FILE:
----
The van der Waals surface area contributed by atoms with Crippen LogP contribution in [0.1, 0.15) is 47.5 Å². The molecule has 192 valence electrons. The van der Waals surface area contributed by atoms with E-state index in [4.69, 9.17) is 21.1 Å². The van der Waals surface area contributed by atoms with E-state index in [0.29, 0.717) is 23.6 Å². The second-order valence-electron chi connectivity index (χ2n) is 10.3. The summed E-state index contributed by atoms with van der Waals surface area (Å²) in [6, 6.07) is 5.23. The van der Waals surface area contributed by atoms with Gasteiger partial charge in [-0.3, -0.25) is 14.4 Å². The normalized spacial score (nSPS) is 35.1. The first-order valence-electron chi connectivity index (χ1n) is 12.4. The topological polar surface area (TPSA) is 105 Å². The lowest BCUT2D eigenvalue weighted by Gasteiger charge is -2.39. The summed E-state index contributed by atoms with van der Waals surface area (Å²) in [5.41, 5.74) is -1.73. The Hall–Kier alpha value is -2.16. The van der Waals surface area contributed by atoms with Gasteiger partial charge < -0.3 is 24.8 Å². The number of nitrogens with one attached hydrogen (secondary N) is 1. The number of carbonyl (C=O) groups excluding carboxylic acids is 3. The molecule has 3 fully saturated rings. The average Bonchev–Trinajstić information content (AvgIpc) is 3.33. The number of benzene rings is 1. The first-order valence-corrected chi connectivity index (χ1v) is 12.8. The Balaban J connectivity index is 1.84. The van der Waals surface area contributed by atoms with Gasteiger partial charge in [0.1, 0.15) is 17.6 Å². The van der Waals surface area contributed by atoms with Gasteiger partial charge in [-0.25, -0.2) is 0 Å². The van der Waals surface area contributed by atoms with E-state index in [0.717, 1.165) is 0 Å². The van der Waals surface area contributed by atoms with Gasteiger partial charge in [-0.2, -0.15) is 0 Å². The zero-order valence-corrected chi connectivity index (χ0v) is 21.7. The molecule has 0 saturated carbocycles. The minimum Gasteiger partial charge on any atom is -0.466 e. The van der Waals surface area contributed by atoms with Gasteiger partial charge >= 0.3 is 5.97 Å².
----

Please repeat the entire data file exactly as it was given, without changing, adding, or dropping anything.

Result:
The van der Waals surface area contributed by atoms with Crippen LogP contribution in [0.1, 0.15) is 47.5 Å². The molecule has 192 valence electrons. The van der Waals surface area contributed by atoms with E-state index in [4.69, 9.17) is 21.1 Å². The van der Waals surface area contributed by atoms with E-state index in [0.29, 0.717) is 23.6 Å². The second-order valence-electron chi connectivity index (χ2n) is 10.3. The summed E-state index contributed by atoms with van der Waals surface area (Å²) in [6, 6.07) is 5.23. The van der Waals surface area contributed by atoms with Gasteiger partial charge in [-0.3, -0.25) is 14.4 Å². The normalized spacial score (nSPS) is 35.1. The first-order valence-electron chi connectivity index (χ1n) is 12.4. The topological polar surface area (TPSA) is 105 Å². The lowest BCUT2D eigenvalue weighted by Gasteiger charge is -2.39. The summed E-state index contributed by atoms with van der Waals surface area (Å²) in [5.41, 5.74) is -1.73. The Hall–Kier alpha value is -2.16. The van der Waals surface area contributed by atoms with Gasteiger partial charge < -0.3 is 24.8 Å². The number of nitrogens with one attached hydrogen (secondary N) is 1. The number of carbonyl (C=O) groups excluding carboxylic acids is 3. The molecule has 3 fully saturated rings. The average Bonchev–Trinajstić information content (AvgIpc) is 3.33. The number of benzene rings is 1. The first-order valence-corrected chi connectivity index (χ1v) is 12.8. The Balaban J connectivity index is 1.84. The van der Waals surface area contributed by atoms with Gasteiger partial charge in [0.1, 0.15) is 17.6 Å². The van der Waals surface area contributed by atoms with Gasteiger partial charge in [-0.25, -0.2) is 0 Å². The van der Waals surface area contributed by atoms with E-state index in [0.717, 1.165) is 0 Å². The van der Waals surface area contributed by atoms with Gasteiger partial charge in [-0.2, -0.15) is 0 Å². The zero-order valence-corrected chi connectivity index (χ0v) is 21.7. The molecule has 0 saturated carbocycles. The minimum Gasteiger partial charge on any atom is -0.466 e. The van der Waals surface area contributed by atoms with Gasteiger partial charge >= 0.3 is 5.97 Å².